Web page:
Religion in Malta
The predominant religion in Malta is that of the Catholic Church. The Constitution of Malta establishes Catholicism as the state religion, and it is also reflected in various elements of Maltese culture; however, in recent years the church has experienced rapid decline in influence and importance. According to a 2018 survey, the overwhelming majority of the Maltese population adheres to Christianity (95.2%) with Catholicism as the main denomination (93.9%). According to the same report, 4.5% of the population declared themselves as either atheist or agnostic, one of the lowest figures in Europe. According to a Eurobarometer survey conducted in 2019, 83% of the population identified as Catholic. 
History of religion in Malta
Religion and the law
Article 2 of the Constitution of Malta states that the religion of Malta is the "Roman Catholic apostolic religion" (paragraph 1), that the authorities of the Catholic Church have the duty and the right to teach which principles are right and wrong (paragraph 2) and that religious teaching of the Catholic apostolic faith shall be provided in all state schools as part of compulsory education (paragraph 3).
Malta, a signatory to the Protocol 1 to the European Convention on Human Rights, made a declaration saying that it accepts the protocol's article 2 (on parents' right to have their children educated in line with their religious or philosophical views) only insofar "as it is compatible with the provision of efficient instruction and training, and the avoidance of unreasonable public expenditure, having regard to the fact that the population of Malta is overwhelmingly Roman Catholic".
However, article 2(1) and (3) of the Constitution are not entrenched, unlike article 40 which guarantees full freedom of conscience and of religious worship and bars the requirement of religious instruction or to show proficiency in religion. This means that if the provisions of article 2(1) and (2) are in conflict with the rights guaranteed under article 40, the provisions of the latter prevail. With regards to religious instruction in public schools for example, students may opt to decline participation in Catholic religious lessons.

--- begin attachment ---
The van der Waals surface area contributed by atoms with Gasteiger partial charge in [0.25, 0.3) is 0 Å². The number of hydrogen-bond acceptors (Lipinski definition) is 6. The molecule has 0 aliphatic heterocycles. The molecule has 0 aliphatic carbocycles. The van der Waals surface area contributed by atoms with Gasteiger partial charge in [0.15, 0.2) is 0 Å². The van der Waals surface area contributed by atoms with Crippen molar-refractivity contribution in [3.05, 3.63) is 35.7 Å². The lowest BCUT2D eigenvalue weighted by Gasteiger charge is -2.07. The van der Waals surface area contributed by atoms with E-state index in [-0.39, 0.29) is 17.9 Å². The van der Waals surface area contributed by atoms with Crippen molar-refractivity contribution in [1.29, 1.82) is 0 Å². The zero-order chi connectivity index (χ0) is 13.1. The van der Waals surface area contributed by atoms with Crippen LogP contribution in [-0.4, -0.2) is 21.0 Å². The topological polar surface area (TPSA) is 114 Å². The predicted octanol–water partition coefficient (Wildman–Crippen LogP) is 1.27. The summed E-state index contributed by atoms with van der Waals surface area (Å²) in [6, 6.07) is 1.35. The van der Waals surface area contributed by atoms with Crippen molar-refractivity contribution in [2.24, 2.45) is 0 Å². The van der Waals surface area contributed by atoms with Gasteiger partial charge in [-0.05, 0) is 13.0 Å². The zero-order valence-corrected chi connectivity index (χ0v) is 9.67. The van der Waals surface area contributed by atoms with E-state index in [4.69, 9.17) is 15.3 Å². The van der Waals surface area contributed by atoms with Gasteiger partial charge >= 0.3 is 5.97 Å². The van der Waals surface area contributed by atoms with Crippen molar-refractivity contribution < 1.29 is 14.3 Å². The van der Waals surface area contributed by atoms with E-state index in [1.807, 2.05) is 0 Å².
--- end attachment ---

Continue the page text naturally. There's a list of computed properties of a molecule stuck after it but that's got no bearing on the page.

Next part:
Malta officially supported Italy and was one of ten states presenting written observations when the case Lautsi v. Italy was to be heard by the Grand Chamber of the European Court of Human Rights over the exhibiting of the crucifix in classrooms.
Religion and public policy
Malta was the last European country (excluding the Vatican City) to introduce divorce in October 2011 after voting in a referendum on the subject earlier in the year. Furthermore, Malta has also repealed vilification of religion as a crime in July 2016.
Abortion in Malta is illegal in all circumstances. Over the years some loopholes (non-inclusion of outer territorial waters, no mention of advertising) permitted individuals to circumvent the ban for limited time periods.
Religious belief and participation
According to a Eurobarometer Poll held in 2005, 95% of Maltese responded that they "believe there is a God", 3% responded that they "believe there is some sort of spirit or life force" and 1% responded that they "don't believe there is any sort of spirit, God or life force" which was the lowest percentage of non-believers in all countries surveyed together with Turkey, Romania and Poland. 1% gave no response.
In a report published in 2006, it was reported that 52.6% of Maltese (older than 7 years and excluding those not able to attend) attended Sunday mass in 2005, down from 75.1% in 1982 and 63.4% in 1995. Hence, Sunday mass attendance has dropped annually by 1% since 1982. According to Archbishop Charles Scicluna, Sunday mass attendance dropped further to roughly 40% by 2015. The 2017 census revealed that 36.1% of the catholic population attended mass on the census day, which was over the course of a weekend in December 2017, a drastic decline compared to previous years.
Church weddings have also declined since 2010, with a rapid increase in civil weddings. In 2010 a total of 1,547 church weddings and 740 civil weddings were registered . However in 2018, church weddings declined to 1,129 while civil weddings increased to 1,423.
The number of students who opt out of studying religions knowledge in schools has also increased. In 2014 an ethics class was created for those who choose not to attend school religion lessons, which as yet are still part of the curriculum. In 2014, there was a total of 1,411 students who opted out of religions lessons while in 2019 the number increased to 3,422, an increase of 142%.
According to a survey carried out in 2018, around 63.7% of the Maltese population considered themselves as practicing members of their religion.
|Year||% of weekly church attendance in Malta among Catholics|
Vernacular cult and beliefs
Pope John Paul II made three pastoral visits to Malta: twice in 1990 and once in 2001. In his last visit he beatified three Maltese people: George Preca (who was then canonised in 2007), Nazju Falzon and Adeodata Pisani.
Catholic churches in Malta